Yeah it's a problem. I'm trying to cut down!
Probably not. Fortigate used special purpose chips (usually ASICs) in their devices to get the throughput they need and those are not accessible without their code. The 90D appears no different:
Combines a RISC-based CPU with Fortinet’s proprietary SPU content and network processors for unmatched performance
So you might get the management plane running pfSense if that part is x86 but you won't get any of switch ports available and performance will be..... limited!
Or it may just not be possible at all.
If you are looking to have a go at compiling pfSense, or anything, you would not likely be using the same hardware.
pfSense requires relatively low powered hardware to run but you probably want something much more powerful to compile on unless you don't mind waiting.
Also pfSense itself does not contain any compile tools so compiling and running on the same hardware would require some sort of dual boot setup with FreeBSD.
@lifespeed said in Supermicro Xeon D X10SDV-4C+-TP4F with 10Gb SFP+ pfSense compatibility?:
@tman222, thanks for sharing your experiences. It sounds a little flaky, but not insurmountable. It sounds like a few people are looking forward to some fixes in the new version, which is not the greatest position to be in.
I'm not sure there are many other good options for 10Gb SFP router hardware.
Hi @lifespeed - the other option would be to use an SFP+ add-on card. I have used both the Chelsio T520 and T540 SFP+ cards (in fact the T540 is currently installed) and these have been rock solid.
I seem to be having some instability issues with my APU2C. It was running OK for over a week. This morning the orange lights on each NIC were not flashing and all connected clients were receiving a self-assigned IP address.
The only way to resolve this was to reboot I had a look through the logs but couldn't find anything. My grafana dashboard shows that something odd started to occur around midnight:
CPU temperature on average is about 53 degrees Celsius and it is running the latest BIOS v184.108.40.206||spoiler||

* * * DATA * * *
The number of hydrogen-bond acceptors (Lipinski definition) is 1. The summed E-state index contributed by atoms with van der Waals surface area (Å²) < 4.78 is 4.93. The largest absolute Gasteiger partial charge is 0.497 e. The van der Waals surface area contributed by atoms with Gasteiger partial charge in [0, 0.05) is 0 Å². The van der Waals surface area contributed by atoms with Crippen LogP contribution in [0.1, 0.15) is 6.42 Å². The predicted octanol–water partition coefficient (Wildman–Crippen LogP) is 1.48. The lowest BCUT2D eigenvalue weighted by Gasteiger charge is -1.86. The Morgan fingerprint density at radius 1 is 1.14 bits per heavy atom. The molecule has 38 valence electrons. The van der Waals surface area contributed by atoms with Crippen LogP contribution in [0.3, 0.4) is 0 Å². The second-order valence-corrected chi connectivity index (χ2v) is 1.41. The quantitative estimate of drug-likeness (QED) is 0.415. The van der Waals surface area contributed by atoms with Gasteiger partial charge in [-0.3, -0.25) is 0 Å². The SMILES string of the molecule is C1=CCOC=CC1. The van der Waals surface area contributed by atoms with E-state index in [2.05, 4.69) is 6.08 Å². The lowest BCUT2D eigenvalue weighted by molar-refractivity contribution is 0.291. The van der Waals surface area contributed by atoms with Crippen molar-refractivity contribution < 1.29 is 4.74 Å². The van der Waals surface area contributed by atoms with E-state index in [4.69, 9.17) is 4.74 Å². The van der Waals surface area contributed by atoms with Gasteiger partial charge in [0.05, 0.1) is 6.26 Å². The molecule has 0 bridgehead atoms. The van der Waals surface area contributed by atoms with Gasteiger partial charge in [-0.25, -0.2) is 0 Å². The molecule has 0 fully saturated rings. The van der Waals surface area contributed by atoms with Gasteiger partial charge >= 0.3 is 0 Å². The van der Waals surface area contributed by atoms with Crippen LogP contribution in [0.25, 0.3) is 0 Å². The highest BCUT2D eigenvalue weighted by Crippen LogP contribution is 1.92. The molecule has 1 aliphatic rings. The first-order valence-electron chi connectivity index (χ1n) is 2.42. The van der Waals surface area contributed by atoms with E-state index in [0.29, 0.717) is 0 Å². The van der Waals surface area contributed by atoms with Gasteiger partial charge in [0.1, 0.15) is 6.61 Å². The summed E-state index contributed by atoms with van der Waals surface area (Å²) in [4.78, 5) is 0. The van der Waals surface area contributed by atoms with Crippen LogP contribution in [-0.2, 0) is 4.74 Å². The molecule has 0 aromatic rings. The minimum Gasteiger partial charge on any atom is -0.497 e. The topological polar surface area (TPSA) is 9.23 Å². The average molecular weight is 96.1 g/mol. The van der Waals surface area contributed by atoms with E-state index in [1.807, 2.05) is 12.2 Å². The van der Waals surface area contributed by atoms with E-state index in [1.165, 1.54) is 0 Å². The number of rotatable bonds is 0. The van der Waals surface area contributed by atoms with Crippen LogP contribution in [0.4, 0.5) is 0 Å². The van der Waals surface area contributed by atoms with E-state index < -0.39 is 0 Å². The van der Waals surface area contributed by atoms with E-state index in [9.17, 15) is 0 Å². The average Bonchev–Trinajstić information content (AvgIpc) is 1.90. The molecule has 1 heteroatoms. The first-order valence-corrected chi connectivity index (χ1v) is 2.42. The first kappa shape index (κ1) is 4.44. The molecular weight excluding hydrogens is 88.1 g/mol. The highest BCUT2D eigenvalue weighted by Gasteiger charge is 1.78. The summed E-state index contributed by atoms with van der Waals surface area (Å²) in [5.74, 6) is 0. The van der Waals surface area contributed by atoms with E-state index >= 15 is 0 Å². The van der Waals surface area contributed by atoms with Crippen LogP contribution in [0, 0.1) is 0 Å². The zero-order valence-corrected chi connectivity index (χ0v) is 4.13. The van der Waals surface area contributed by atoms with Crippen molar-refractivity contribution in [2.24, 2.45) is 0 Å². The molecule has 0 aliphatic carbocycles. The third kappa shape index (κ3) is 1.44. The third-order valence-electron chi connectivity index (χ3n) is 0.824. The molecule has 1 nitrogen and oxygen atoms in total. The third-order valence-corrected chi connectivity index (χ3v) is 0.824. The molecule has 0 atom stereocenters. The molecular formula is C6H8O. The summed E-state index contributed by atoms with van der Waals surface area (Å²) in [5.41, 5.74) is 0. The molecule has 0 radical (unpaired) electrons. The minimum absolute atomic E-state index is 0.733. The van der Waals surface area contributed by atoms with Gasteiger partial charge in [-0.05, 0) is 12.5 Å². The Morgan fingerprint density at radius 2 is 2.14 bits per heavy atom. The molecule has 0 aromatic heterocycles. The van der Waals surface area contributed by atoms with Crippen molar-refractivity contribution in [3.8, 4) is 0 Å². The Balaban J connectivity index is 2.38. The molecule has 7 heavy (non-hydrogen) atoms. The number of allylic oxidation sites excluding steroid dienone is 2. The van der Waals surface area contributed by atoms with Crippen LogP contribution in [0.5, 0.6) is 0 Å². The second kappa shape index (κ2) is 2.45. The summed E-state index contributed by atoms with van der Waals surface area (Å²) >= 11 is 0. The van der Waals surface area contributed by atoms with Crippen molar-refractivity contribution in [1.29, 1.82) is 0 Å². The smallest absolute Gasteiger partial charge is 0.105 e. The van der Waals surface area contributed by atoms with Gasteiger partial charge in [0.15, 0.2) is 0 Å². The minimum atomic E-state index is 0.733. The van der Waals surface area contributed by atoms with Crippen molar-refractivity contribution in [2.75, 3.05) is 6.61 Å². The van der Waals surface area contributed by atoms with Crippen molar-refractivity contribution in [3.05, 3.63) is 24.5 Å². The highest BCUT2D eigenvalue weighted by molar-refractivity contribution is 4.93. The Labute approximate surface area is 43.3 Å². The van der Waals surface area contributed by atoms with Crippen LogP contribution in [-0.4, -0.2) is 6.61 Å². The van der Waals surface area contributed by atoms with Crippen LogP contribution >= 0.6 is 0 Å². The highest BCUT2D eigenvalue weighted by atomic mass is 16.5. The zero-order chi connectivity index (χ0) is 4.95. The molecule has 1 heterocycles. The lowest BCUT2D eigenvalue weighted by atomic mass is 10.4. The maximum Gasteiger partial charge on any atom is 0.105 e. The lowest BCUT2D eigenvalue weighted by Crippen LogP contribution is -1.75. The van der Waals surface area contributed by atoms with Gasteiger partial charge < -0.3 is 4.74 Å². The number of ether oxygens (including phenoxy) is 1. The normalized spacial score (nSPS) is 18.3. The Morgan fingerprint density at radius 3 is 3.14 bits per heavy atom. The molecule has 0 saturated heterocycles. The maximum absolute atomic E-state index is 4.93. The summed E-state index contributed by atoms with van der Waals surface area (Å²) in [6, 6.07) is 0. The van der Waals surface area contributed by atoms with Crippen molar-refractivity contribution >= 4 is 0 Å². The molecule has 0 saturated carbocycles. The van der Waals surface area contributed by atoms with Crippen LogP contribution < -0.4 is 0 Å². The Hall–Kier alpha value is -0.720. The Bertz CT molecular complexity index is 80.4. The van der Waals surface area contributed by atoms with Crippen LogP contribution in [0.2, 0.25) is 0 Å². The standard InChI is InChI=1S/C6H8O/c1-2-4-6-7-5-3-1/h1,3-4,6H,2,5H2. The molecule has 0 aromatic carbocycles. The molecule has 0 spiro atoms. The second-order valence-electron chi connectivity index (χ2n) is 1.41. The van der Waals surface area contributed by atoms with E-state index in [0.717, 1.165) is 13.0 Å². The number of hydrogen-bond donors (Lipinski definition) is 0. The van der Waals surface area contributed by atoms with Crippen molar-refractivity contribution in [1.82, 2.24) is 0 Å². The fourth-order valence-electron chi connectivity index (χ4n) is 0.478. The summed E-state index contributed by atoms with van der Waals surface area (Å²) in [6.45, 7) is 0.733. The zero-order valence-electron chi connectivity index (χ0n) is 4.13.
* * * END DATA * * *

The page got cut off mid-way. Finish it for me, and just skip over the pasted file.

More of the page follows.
Just want to let you guys know: I have the Qotom Q575G6 with Multi WAN Gigabit and Suricata running. IPsec VPN brings the CPU up to 40% usage. I'm really happy with this device. It's running flawless and very fast.
ZFS seems the most vigorous FS available in pfS, that's why I moved over from UFS to ZFS. The (re)install is a breeze, with a current config file at hand.
My APU2C4 has ECC and to me this and the ZFS FS seems max what I can do against sudden power surges, that being said, I would always use the "halt" command before I pull the power cord ;)
@bouke Kudos for pointing out the flaky mSATA issue link, didn't knew that.
@phatty that is unfortunate. I did find some old documentation on features that were made available to customers like AT&T, but unfortunately, AT&T never implemented them. One of the features was a Pass-Through for customer data, which allowed the gateway to also perform the required tasks that allow it to work on AT&T's ATM network. I'd describe it as a smart Bridged Mode that doesn't prevent the gateway from doing what it needs to do. They have many different options to implement what is needed, but I have a feeling that they aren't doing it to force you to upgrade to an OC3 or similar connection. :/
50% CPU usage on that dual core CPU is probably 100% on one core if you;re checking on the dashboard.
Suricata can use the other core bringing it up to 100% total. You would have to check at the command line to see the CPU usage breakdown: top -aSH.
That is more that I would have thought but the single thread rating of the E4500 is significantly higher than, say, the J1900 that has been seen to be limited to ~500Mbps PPPoE. Though those Celerons seem particularly effected by this for some reason.
Just to add in case people still have pppoe performance caps due to cpu power, make sure you enable powerd on units that support intel turbo.
Without powerd turbo clocks wont kick in. powerd isnt just for power saving.
Also it seems "some" igb chips do support rss properly with pppoe, I switched to a pppoe isp last month and see my rss is working properly on the igb driver. I have 2 queues for both isr and igb, the rx is almost a 50/50 split, and its tx thats lopsided at 90/10.
Yeah, I would ask on the OpenWRT forum: https://forum.openwrt.org/
But.... get the x86 image. Try to make it boot from it. Check the console output toi see what it working and what isn't. Make changes as necessary.